BOOKS > MINI–MAGS > KEEP GOING!
what it says on the cover:
To write about
a mother, sister, father, brother, is one thing; to write about an
absence is harder. What would our lives have been like if the one
that died had managed to live on, affecting us in all the normal ways?
The question can’t be answered but this memoir is an attempt.
The narrator’s brother is felt most keenly in his absence. Our
only immortality is in memory, and its span is brief.
read some extracts from this memoir click here:
Simone and Richard,
Simone and Don
I was twenty minutes into my drive
Simone and the narrator keep going!
read about the writing of this memoir click
and Richard, Simone and Don
Simone was in love with two young men,
Richard and Don. Richard had been in her life for two years, and she’d
met Don only a few weeks before she had to take up her appointment.
She rented a room in a house that was only a block or two from me,
and I visited her occasionally, but I had to stand outside the door
because Mrs Whoever-it-was didn’t allow men to enter the rooms.
More often, Simone would visit me, because no such restrictions encumbered
us, and we would listen to music together, music being the positive
that joined us, while distance and loneliness, separation from everything
we loved and knew, were the other parts of our bond.
We listened to
Mozart, Nielsen, Beethoven’s quartets, Palestrina,
Victoria and Bach. European civilisation had produced some mighty
peaks, but we were far away, our minds wrestling with our situation:
I avoid the plural because our positions were the same. We were away
from love, embroiled in dislike of many of the people we had to work
with, in a situation not of our making, in a town that didn’t
care for things we thought important, we were employed to offer the
town’s young people certain qualities which we hadn’t
had time to absorb – not fully, anyway - before we’d been
sent out to teach.
To teach, to teach, to teach!
Simone had two
boyfriends, Richard and Don. I’d met both of
them in Melbourne the previous year, when we’d been at university.
Now Simone and I were four hours drive from the city and when I drove
to the pick-up point I never knew whether she would be waiting there
with Don, or Richard. Some weekends it was one, sometimes the other.
Richard, who lived near Simone’s mother, was perhaps a little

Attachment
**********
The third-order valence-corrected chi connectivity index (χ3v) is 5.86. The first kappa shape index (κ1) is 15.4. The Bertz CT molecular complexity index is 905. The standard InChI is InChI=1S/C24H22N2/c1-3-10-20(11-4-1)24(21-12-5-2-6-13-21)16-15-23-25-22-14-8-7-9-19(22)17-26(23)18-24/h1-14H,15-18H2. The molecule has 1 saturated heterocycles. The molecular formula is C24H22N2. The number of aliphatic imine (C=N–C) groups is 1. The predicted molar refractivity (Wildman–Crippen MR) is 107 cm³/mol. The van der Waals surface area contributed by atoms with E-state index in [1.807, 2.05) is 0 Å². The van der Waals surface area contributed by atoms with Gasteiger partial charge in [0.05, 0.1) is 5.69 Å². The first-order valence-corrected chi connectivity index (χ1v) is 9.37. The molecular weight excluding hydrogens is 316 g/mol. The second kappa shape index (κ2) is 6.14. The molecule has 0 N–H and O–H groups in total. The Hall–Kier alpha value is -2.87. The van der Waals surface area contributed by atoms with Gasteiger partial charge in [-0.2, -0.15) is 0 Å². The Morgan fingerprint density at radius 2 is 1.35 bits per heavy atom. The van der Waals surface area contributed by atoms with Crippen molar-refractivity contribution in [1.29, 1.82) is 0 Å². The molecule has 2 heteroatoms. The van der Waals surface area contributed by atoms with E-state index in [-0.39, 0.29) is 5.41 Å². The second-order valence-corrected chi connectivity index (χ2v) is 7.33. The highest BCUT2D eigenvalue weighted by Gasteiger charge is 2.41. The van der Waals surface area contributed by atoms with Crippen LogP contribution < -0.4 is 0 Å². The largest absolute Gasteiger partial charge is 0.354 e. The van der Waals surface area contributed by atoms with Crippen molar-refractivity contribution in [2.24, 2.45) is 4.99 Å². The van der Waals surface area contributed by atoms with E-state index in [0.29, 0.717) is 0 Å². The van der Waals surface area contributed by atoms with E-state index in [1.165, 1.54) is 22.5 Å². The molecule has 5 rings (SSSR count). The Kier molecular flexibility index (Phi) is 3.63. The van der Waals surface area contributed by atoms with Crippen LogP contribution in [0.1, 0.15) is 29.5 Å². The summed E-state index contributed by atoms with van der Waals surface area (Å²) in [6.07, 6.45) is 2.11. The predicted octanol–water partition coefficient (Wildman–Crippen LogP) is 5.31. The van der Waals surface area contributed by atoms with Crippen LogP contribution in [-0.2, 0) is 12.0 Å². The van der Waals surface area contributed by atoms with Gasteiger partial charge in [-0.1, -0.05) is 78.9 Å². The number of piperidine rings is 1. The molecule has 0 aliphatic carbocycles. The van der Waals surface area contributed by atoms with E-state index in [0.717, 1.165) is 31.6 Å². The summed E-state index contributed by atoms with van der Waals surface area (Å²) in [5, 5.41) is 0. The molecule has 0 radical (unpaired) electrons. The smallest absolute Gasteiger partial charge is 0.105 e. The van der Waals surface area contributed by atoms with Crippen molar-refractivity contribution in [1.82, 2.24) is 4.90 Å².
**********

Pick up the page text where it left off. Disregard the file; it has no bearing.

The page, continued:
more likely. Sometimes Simone rang to tell me to pick her up at Don’s
parents’ garage, which stood on a busy corner of the highway
we had both to travel. If I picked her up at this garage, the journey
back to enslavement, or was it adaptation – words, words, words – had
already begun. Don’s father, if that was where I collected Simone,
would ask if I had a tank full of petrol. ‘It’s a long
trip,’ he would say, ‘and I don’t want you running
out.’ What was he doing, when he said that? He was being attentive
to me, he was wondering if I was as prepared as I should be to take
his son’s girlfriend into the darkness, the unknown destiny
that shadowed anyone who lived in the bush …
… the bush, the bush, the bush …
hemmed in our little town, and if we listened to people’s
stories we heard about the 1939 fires, and how you could hardly see
from one street to the next, there was so much smoke. People also
told us about trainee pilots crashing when they were being made ready
for war against Japan. Fumes were getting into their cabins without
anyone realising, they were blacking out and planes were smashing
into the ground. Sabotage, people suspected, seizing on their fear
of spies and subversion rather than finding the problem and fixing
it. It sounded like the place where Simone and I were working; nothing
much had changed.
One Sunday night, Richard brought Simone to
the pick-up point, and told me about a concert they’d been to. His happiness
shone out of him, and I found myself thinking that perhaps he was
better suited to Simone than Don, even though the latter was more
congenial to me, probably because he was easier to understand. I said
something like ‘Long road ahead of us, Simone’, she nodded
at Richard, and let her eyes rest on him for a moment before she climbed
in. We drove silently for twenty minutes, then, as we passed the garage
which Don’s parents operated, she called out ‘Stop! Sorry,’ she
said, using my name, ‘but I saw Don standing by the pumps. He
was looking for me. I won’t be long.’
I was twenty minutes into my drive
I was twenty minutes into my drive, it was a shining afternoon, the
weekend lay ahead, my new car, so much more reliable than the old,
was travelling well, my girlfriend was expecting me, as were my musical
friends, when I looked out the window to my right and felt the presence
of the mountains there.
The mountains, the mountains, blue in the afternoon light, deep in
their mysteries, only scrappily explored, even by those who knew them
best, the mountains seemed full of mystery waiting to be, first, discovered,
and second, expressed. I looked at the highway and I said aloud, ‘Why
am I doing this?’ I meant driving on a strip of road, a length